Friday, April 25, 2008

Spring Outside Chongqing: Part 1

When I describe where I live, within the vastness of Chinese territory, I describe a sprawling metropolis of mist and man-made spires. I describe a city of bang-bang men and tongue-numbing hotpot. But this city only comprises about 8 of the 33 million people who live within the larger city-state of Chongqing, a mini-province approximately the size of Scotland.

I recently realized that I hadn't seen very much of that diverse and largely green territory which surrounds the Changjiang (Yangtze River). Even though the tour books--I'm thinking of the Lonely Planet China, or 'Blue Bible'--don't have much to say beyond a short mention of the Dazu Buddhist Grottoes, I would imagine that there must be more to find and see in this still-living heart of China.

Cherry and I cleared two days from our schedules and planned an excursion. We would take train first east to Fulin (of 'Rivertown' fame) and then south into the karst escarpments of Wolong town. I believe I will encapsulate the journey by saying just that the traveler may see far more interesting vistas from the window of the train than he or she will see in half the temples and other tourist traps marked for development and consumption. It is precisely because the majority of this landscape cannot be developed that it is so fascinating. Among the bamboo curtains of the river's edge, the old architecture and culture of China still clings... if barely. There too, you will see the behemoth, derelict remains of weapons factories Mao hoped to hide from foreign aggressors in the depths of the Chinese countryside. Newer, even uglier factories (even brick has its charm when compared to a sloppy application of concrete) are joining the older ones, I noticed. I suddenly recalled that my Chinese friends often blamed pollution on factories in the surrounding countryside, more than ones within the urban jungle.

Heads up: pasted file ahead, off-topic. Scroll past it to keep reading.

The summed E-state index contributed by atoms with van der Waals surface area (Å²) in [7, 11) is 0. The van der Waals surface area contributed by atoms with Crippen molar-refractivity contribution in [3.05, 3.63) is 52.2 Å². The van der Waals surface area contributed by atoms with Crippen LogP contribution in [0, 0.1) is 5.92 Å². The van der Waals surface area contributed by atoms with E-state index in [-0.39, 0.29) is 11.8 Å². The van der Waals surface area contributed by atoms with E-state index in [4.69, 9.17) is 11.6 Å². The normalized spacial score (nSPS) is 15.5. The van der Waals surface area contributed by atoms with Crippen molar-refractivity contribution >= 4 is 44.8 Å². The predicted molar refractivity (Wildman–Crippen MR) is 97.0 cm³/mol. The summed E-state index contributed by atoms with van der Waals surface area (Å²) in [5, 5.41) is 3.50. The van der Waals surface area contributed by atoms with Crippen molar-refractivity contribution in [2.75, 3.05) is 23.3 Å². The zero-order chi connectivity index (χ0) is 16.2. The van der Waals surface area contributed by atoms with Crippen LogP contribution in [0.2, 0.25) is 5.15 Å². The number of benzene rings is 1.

Wolong is perhaps a garbling of wu long, the name of the river that runs through its middle. Ancient legend says that five dragons (hence the name) occupied that river, but I imagine the saurians have long since buried themselves in the silt to await less muddied waters. For a rural hamlet of 300,000 or so, Wolong seems to have great ambitions for itself. Not to be left behind by the distant city, many high-rise apartments are going up in town, and quite a few high-end resort communities were being hacked out of the karstic landscape outside town.

For those not already familiar with it, I should explain 'karst'. I'll be using the term a lot. Karst refers to a type of limestone geology that is easily eroded over the centuries to form weirdly-shaped pillars, peaks, canyons, and caves. If you have in your head an idea of what mountains in China should look like, you are thinking of the Karst formations of the Southern Chinese provinces.
After a quick bite to eat, Cherry and I headed to our first destination: Furong Dong (dong = cave). The mini-bus wended its way into the mountains above a blue-green tributary of the muddy Wulong river. The clouds which had rained on our train were lifting to reveal forested peaks. Outside the caves themselves, the bored national park staff had arranged an impromptu feeding time for ravenous forest monkeys, dumping leftovers over the side of the lookout. Fights ensued, and snarls could be heard from peak to peak.